In our previous post, we presented this graph of absorption by the Earth's atmosphere between 18 km and 21 km. This absorption is due entirely to CO2. In our calculations we set water vapor concentration to zero. Indeed, the absorption in the range 13-17 μm is due almost entirely to CO2 starting at an altitude of 9 km. The following plot gives us a close-up of the CO2 absorption in 3-km layers.
The four graphs are for 9, 12, 15, and 18 km, but we have named them after their atmospheric pressures, 410, 300, 220, and 160 mbar respectively. These pressures do not, in fact, correspond exactly to the pressures we observe in the atmosphere, because our pressure calculation ignores the drop in temperature as we ascend, but we used these pressure values when we calculated the spectra.
What we see between the absorption at 160 mbar and 300 mbar is the effect of doubling the density of CO2 molecules. In both cases, CO2 concentration is 330 ppm, which means 330 out of every 1,000,000 molecules are CO2. But the number of molecules per cubic meter increases approximately with the pressure, so the 300-mbar plot represents twice as much CO2 per cubic meter as the 160-mbar plot.
The absorption at 160 mbar for wavelength 14 μm is 21%, rising to 99% at 15 μm. The absorption at 300 mbar for wavelength 14 μm is 42%, rising to 99% at 15 μm. Twice as much CO2 in a 3-km layer leads to twice as much absorption of 14-μm radiation, but no significant increase in absorption of 15-μm radiation. We are particularly interested in the effect of doubling CO2 concentration, so let us try to get a better idea of how much more absorbing power the atmosphere has at 300 mbar than 160 mbar. Suppose a lower layer of the atmosphere emits uniformly in the band 13-17 μm, so that there is equal power in each 0.5-μm division of our graph. We can count squares under each graph and divide by the total number of squares to get the fraction of power absorbed by CO2 at each pressure. We come up with 43% at 160 mbar and 56% at 300 mbar.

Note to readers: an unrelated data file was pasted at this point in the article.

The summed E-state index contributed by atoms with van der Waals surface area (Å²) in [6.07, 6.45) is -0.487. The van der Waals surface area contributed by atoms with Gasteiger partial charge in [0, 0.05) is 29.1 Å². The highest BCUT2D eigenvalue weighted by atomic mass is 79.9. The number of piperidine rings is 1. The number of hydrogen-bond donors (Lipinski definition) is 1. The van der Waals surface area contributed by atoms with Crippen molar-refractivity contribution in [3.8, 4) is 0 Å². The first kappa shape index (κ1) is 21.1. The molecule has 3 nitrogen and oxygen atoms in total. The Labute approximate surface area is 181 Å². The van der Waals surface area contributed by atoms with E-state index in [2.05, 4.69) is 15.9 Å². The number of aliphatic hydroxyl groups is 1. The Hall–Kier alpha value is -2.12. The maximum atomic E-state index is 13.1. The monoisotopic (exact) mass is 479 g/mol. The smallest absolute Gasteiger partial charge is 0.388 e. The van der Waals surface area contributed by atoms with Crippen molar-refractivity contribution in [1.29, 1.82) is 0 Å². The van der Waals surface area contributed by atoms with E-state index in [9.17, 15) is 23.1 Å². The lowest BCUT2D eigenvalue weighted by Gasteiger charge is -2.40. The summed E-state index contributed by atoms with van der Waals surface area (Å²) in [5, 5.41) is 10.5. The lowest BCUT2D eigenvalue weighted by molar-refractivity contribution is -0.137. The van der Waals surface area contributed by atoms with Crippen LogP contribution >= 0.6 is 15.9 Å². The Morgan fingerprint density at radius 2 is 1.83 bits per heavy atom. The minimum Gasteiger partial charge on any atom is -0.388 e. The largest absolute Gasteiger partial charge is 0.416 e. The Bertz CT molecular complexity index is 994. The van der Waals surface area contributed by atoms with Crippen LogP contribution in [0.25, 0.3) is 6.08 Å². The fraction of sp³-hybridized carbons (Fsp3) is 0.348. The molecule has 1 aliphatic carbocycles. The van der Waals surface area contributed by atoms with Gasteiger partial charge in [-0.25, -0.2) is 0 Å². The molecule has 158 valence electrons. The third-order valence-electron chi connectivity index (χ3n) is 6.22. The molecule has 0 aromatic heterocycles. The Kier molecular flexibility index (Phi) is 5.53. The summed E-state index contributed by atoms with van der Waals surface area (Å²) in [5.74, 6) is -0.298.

Of course, the lower layers of the atmosphere do not radiate uniformly in the 13-17 μm band. Their radiation in this band is dominated by their own CO2, in accordance with radiative symmetry. The 300-mbar layer will receive radiation from the 410-mbar layer below it, and this radiation will have a power distribution that matches the 410-mbar layer's own absorption spectrum. At 14 μm, for example, the 410-mbar layer will radiate only 60% as much power as it does at 15 μm. In our spreadsheet we multiply the radiation spectrum of the 410-mbar layer by the absorption spectrum of the 300-mbar layer, and find that the 300-mbar layer absorbs 74% of the radiation arriving from the 410-mbar layer below. Meanwhile, the 160-mbar layer absorbs 70% of radiation from the 220-mbar layer below it.
The greenhouse effect causes a convection cycle in the Earth's atmosphere, which transports heat from the Earth's surface to the tropopause. All layers of the Earth's atmosphere up to the tropopause radiate heat out into space through the thinner, upper layers. As our previous posts have shown, radiation by the lower layers is dominated by water vapor, while radiation by the upper layers is dominated by CO2. Our calculations suggest that doubling the atmosphere's CO2 concentration will cause only a slight increase in the absorption and emission of radiation by the upper layers. In future posts, we will try to estimate how much this slight increase in absorption will raise the surface temperature of the Earth.